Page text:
Cytotoxicity of biodegradable magnetic nanocomposite spheres for drug delivery purposes
The use of nanotechnology is growing rapidly, with potential applications ranging from production to electronics to medicine. Nanotechnology has been proven to have a great impact on biomedicine through its applications in tissue engineering, cancer therapy, hyperthermia, and other drug delivery purposes. Nanomaterials can be fabricated and manipulated to suit the requirements for a particular function. Drug delivery through magnetic nanoparticles is being used for site-specific and controlled drug-release purposes. Magnetic drug transport involves encapsulating a drug in a magnetic nanosphere and administering it intravenously to deliver it to a particular organ or a receptor for therapeutic purposes. Nanotechnology-based drug delivery maximizes patient compliance and targeting efficiency, and thus reduces the toxicity of the drug to normal cells. Nanotechnologies that are being used in medical applications for diagnostics, as drug carriers, and for prosthesis and implants have raised interest and concern about their biocompatibility and toxicity. It has been shown that nanomaterials that come in contact with the human body can affect the central nervous system and cause inflammatory responses in the lungs, liver, spleen, etc. In this research, emphasis was placed on determining the toxicity of nanocomposite spheres made from two magnetic nanoparticles—nickel ferrite and cobalt ferrite. These magnetic nanoparticles were fabricated using a sol-gel process and then used to fabricate nanocomposite spheres using PLGA as a polymer and an oil-in-oil emulsion/solvent evaporation technique. Different samples were made with different nanoparticle compositions, and these samples were tested for cytotoxicity using a standard colorimetric test using MTT assay. Viability tests were conducted on these cells to determine the toxicity by varying the composition and concentration of the nanoparticle, and then comparing the two different nanomaterials.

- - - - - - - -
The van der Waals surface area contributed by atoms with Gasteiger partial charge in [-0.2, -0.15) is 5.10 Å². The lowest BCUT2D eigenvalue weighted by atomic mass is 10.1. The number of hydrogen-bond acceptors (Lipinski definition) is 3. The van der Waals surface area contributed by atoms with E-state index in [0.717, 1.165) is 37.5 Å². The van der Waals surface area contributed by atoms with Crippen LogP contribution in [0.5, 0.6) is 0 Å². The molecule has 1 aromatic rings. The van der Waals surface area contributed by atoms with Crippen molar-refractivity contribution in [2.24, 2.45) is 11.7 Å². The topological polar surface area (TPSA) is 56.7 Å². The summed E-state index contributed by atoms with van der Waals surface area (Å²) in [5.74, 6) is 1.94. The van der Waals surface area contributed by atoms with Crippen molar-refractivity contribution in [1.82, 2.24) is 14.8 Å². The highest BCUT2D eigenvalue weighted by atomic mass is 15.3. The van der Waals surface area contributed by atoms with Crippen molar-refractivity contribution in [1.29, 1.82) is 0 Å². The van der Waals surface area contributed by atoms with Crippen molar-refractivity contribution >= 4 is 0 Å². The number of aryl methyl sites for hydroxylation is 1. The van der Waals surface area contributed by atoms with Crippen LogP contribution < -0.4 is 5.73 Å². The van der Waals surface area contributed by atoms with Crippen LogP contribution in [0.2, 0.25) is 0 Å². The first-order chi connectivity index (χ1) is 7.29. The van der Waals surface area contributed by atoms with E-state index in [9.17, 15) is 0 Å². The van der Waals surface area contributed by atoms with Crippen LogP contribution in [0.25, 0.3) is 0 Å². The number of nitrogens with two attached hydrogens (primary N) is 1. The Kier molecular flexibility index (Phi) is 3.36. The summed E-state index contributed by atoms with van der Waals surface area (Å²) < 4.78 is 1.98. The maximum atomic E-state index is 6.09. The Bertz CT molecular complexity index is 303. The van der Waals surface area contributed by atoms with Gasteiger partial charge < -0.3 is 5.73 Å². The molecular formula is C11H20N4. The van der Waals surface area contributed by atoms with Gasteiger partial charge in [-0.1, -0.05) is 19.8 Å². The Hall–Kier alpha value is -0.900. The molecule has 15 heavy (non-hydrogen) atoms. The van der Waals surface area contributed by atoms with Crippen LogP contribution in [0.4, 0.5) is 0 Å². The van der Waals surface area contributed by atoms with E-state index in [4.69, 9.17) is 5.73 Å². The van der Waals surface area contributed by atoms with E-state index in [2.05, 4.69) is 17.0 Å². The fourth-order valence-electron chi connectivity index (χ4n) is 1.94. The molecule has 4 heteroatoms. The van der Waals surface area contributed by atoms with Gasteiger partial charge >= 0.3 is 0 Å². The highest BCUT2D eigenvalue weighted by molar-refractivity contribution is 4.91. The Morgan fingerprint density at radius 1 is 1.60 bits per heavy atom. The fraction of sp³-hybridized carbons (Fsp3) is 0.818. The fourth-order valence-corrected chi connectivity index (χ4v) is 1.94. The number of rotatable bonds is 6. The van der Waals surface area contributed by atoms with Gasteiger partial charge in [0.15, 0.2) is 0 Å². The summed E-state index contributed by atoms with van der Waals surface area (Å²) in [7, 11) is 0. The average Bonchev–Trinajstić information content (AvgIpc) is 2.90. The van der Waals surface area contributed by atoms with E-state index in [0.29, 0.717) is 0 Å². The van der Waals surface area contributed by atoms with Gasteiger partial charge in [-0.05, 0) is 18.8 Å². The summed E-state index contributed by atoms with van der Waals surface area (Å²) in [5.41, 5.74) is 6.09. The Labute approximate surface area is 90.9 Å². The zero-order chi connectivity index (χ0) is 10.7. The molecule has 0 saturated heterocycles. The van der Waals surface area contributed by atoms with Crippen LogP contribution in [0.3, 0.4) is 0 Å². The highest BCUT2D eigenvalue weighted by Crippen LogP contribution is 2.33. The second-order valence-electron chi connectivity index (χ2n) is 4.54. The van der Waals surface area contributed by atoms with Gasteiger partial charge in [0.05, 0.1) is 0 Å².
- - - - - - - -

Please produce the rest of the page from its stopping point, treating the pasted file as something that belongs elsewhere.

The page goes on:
Thesis (M.S.)--Wichita State University, College of Engineering, Dept. of Mechanical Engineering.